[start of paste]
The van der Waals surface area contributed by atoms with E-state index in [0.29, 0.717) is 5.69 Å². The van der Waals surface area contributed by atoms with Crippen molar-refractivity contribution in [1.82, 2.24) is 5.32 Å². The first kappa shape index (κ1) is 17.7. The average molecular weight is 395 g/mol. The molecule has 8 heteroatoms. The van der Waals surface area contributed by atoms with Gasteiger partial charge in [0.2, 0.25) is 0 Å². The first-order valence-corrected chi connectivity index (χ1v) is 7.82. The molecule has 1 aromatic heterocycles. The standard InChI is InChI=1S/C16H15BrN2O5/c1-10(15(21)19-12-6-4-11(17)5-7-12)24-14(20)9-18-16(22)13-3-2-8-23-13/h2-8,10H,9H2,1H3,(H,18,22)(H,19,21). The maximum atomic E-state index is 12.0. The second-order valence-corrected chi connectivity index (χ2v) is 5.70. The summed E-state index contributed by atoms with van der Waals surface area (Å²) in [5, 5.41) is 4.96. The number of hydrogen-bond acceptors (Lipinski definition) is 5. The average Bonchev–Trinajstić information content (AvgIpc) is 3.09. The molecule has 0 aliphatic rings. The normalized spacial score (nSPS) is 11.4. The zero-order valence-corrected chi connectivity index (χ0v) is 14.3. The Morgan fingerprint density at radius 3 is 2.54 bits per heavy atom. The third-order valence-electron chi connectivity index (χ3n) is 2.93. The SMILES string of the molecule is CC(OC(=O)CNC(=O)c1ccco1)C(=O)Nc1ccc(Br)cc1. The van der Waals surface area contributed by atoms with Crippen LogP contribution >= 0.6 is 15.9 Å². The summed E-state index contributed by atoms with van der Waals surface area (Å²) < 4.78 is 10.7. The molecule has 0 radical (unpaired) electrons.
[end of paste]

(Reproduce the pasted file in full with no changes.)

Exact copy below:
The van der Waals surface area contributed by atoms with E-state index in [0.29, 0.717) is 5.69 Å². The van der Waals surface area contributed by atoms with Crippen molar-refractivity contribution in [1.82, 2.24) is 5.32 Å². The first kappa shape index (κ1) is 17.7. The average molecular weight is 395 g/mol. The molecule has 8 heteroatoms. The van der Waals surface area contributed by atoms with Gasteiger partial charge in [0.2, 0.25) is 0 Å². The first-order valence-corrected chi connectivity index (χ1v) is 7.82. The molecule has 1 aromatic heterocycles. The standard InChI is InChI=1S/C16H15BrN2O5/c1-10(15(21)19-12-6-4-11(17)5-7-12)24-14(20)9-18-16(22)13-3-2-8-23-13/h2-8,10H,9H2,1H3,(H,18,22)(H,19,21). The maximum atomic E-state index is 12.0. The second-order valence-corrected chi connectivity index (χ2v) is 5.70. The summed E-state index contributed by atoms with van der Waals surface area (Å²) in [5, 5.41) is 4.96. The number of hydrogen-bond acceptors (Lipinski definition) is 5. The average Bonchev–Trinajstić information content (AvgIpc) is 3.09. The molecule has 0 aliphatic rings. The normalized spacial score (nSPS) is 11.4. The zero-order valence-corrected chi connectivity index (χ0v) is 14.3. The Morgan fingerprint density at radius 3 is 2.54 bits per heavy atom. The third-order valence-electron chi connectivity index (χ3n) is 2.93. The SMILES string of the molecule is CC(OC(=O)CNC(=O)c1ccco1)C(=O)Nc1ccc(Br)cc1. The van der Waals surface area contributed by atoms with Crippen LogP contribution >= 0.6 is 15.9 Å². The summed E-state index contributed by atoms with van der Waals surface area (Å²) < 4.78 is 10.7. The molecule has 0 radical (unpaired) electrons.